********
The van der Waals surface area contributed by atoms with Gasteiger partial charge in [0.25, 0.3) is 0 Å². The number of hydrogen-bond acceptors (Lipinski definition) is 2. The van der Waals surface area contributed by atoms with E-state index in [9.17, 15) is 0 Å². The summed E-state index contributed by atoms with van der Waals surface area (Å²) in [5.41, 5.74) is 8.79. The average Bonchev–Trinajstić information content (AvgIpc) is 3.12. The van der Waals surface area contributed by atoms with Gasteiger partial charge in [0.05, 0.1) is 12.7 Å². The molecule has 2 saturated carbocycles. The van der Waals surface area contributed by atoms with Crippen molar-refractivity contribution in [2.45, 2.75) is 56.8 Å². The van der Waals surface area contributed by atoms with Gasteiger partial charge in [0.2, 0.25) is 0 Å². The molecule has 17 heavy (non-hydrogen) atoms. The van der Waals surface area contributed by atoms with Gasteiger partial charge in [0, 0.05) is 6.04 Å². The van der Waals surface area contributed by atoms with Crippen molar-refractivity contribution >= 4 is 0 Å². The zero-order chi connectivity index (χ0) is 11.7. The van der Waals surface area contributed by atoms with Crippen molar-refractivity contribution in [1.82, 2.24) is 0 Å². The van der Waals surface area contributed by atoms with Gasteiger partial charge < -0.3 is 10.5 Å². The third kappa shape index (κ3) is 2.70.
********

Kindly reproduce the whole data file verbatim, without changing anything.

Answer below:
The van der Waals surface area contributed by atoms with Gasteiger partial charge in [0.25, 0.3) is 0 Å². The number of hydrogen-bond acceptors (Lipinski definition) is 2. The van der Waals surface area contributed by atoms with E-state index in [9.17, 15) is 0 Å². The summed E-state index contributed by atoms with van der Waals surface area (Å²) in [5.41, 5.74) is 8.79. The average Bonchev–Trinajstić information content (AvgIpc) is 3.12. The van der Waals surface area contributed by atoms with Gasteiger partial charge in [0.05, 0.1) is 12.7 Å². The molecule has 2 saturated carbocycles. The van der Waals surface area contributed by atoms with Crippen molar-refractivity contribution in [2.45, 2.75) is 56.8 Å². The van der Waals surface area contributed by atoms with Gasteiger partial charge in [0.2, 0.25) is 0 Å². The molecule has 17 heavy (non-hydrogen) atoms. The van der Waals surface area contributed by atoms with Gasteiger partial charge in [0, 0.05) is 6.04 Å². The van der Waals surface area contributed by atoms with Crippen molar-refractivity contribution >= 4 is 0 Å². The zero-order chi connectivity index (χ0) is 11.7. The van der Waals surface area contributed by atoms with Crippen molar-refractivity contribution in [1.82, 2.24) is 0 Å². The van der Waals surface area contributed by atoms with Gasteiger partial charge < -0.3 is 10.5 Å². The third kappa shape index (κ3) is 2.70.